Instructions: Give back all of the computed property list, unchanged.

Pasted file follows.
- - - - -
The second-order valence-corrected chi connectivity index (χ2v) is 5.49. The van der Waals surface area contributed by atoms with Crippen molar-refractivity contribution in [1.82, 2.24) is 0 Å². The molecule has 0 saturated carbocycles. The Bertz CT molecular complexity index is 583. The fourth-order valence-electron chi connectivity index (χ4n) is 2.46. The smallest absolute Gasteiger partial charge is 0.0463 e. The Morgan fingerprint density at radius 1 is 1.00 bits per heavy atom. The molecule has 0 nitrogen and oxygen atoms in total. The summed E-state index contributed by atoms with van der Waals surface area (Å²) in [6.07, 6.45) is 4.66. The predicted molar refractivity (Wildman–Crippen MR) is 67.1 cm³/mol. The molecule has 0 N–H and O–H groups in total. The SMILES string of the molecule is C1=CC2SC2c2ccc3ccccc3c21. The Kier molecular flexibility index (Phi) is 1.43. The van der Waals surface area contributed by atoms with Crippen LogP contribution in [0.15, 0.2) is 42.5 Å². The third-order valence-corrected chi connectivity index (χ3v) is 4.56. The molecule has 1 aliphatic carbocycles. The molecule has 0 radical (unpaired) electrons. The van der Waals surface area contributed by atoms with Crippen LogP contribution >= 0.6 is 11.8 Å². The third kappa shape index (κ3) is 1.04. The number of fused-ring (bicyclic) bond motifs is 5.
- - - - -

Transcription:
The second-order valence-corrected chi connectivity index (χ2v) is 5.49. The van der Waals surface area contributed by atoms with Crippen molar-refractivity contribution in [1.82, 2.24) is 0 Å². The molecule has 0 saturated carbocycles. The Bertz CT molecular complexity index is 583. The fourth-order valence-electron chi connectivity index (χ4n) is 2.46. The smallest absolute Gasteiger partial charge is 0.0463 e. The Morgan fingerprint density at radius 1 is 1.00 bits per heavy atom. The molecule has 0 nitrogen and oxygen atoms in total. The summed E-state index contributed by atoms with van der Waals surface area (Å²) in [6.07, 6.45) is 4.66. The predicted molar refractivity (Wildman–Crippen MR) is 67.1 cm³/mol. The molecule has 0 N–H and O–H groups in total. The SMILES string of the molecule is C1=CC2SC2c2ccc3ccccc3c21. The Kier molecular flexibility index (Phi) is 1.43. The van der Waals surface area contributed by atoms with Crippen LogP contribution in [0.15, 0.2) is 42.5 Å². The third-order valence-corrected chi connectivity index (χ3v) is 4.56. The molecule has 1 aliphatic carbocycles. The molecule has 0 radical (unpaired) electrons. The van der Waals surface area contributed by atoms with Crippen LogP contribution >= 0.6 is 11.8 Å². The third kappa shape index (κ3) is 1.04. The number of fused-ring (bicyclic) bond motifs is 5.